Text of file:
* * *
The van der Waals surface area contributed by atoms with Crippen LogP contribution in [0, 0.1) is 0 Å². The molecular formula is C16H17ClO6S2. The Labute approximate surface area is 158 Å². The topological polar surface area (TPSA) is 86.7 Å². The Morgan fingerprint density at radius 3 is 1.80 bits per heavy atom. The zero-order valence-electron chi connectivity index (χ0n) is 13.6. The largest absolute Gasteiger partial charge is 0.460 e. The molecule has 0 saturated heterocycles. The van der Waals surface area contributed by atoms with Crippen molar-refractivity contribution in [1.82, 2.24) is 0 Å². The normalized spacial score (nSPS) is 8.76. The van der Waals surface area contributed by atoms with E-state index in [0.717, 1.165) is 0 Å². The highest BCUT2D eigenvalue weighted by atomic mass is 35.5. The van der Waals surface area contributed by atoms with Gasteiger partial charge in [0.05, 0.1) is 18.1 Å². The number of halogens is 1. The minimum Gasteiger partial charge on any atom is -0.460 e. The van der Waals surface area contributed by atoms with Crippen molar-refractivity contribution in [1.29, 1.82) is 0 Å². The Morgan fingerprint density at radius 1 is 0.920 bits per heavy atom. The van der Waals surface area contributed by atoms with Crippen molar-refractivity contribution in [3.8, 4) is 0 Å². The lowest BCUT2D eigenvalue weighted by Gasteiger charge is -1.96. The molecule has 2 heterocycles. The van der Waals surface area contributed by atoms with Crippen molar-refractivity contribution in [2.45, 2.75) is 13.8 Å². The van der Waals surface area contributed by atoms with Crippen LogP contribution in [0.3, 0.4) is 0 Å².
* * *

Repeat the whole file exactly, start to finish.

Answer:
The van der Waals surface area contributed by atoms with Crippen LogP contribution in [0, 0.1) is 0 Å². The molecular formula is C16H17ClO6S2. The Labute approximate surface area is 158 Å². The topological polar surface area (TPSA) is 86.7 Å². The Morgan fingerprint density at radius 3 is 1.80 bits per heavy atom. The zero-order valence-electron chi connectivity index (χ0n) is 13.6. The largest absolute Gasteiger partial charge is 0.460 e. The molecule has 0 saturated heterocycles. The van der Waals surface area contributed by atoms with Crippen molar-refractivity contribution in [1.82, 2.24) is 0 Å². The normalized spacial score (nSPS) is 8.76. The van der Waals surface area contributed by atoms with E-state index in [0.717, 1.165) is 0 Å². The highest BCUT2D eigenvalue weighted by atomic mass is 35.5. The van der Waals surface area contributed by atoms with Gasteiger partial charge in [0.05, 0.1) is 18.1 Å². The number of halogens is 1. The minimum Gasteiger partial charge on any atom is -0.460 e. The van der Waals surface area contributed by atoms with Crippen molar-refractivity contribution in [1.29, 1.82) is 0 Å². The Morgan fingerprint density at radius 1 is 0.920 bits per heavy atom. The van der Waals surface area contributed by atoms with Crippen molar-refractivity contribution in [3.8, 4) is 0 Å². The lowest BCUT2D eigenvalue weighted by Gasteiger charge is -1.96. The molecule has 2 heterocycles. The van der Waals surface area contributed by atoms with Crippen molar-refractivity contribution in [2.45, 2.75) is 13.8 Å². The van der Waals surface area contributed by atoms with Crippen LogP contribution in [0.3, 0.4) is 0 Å².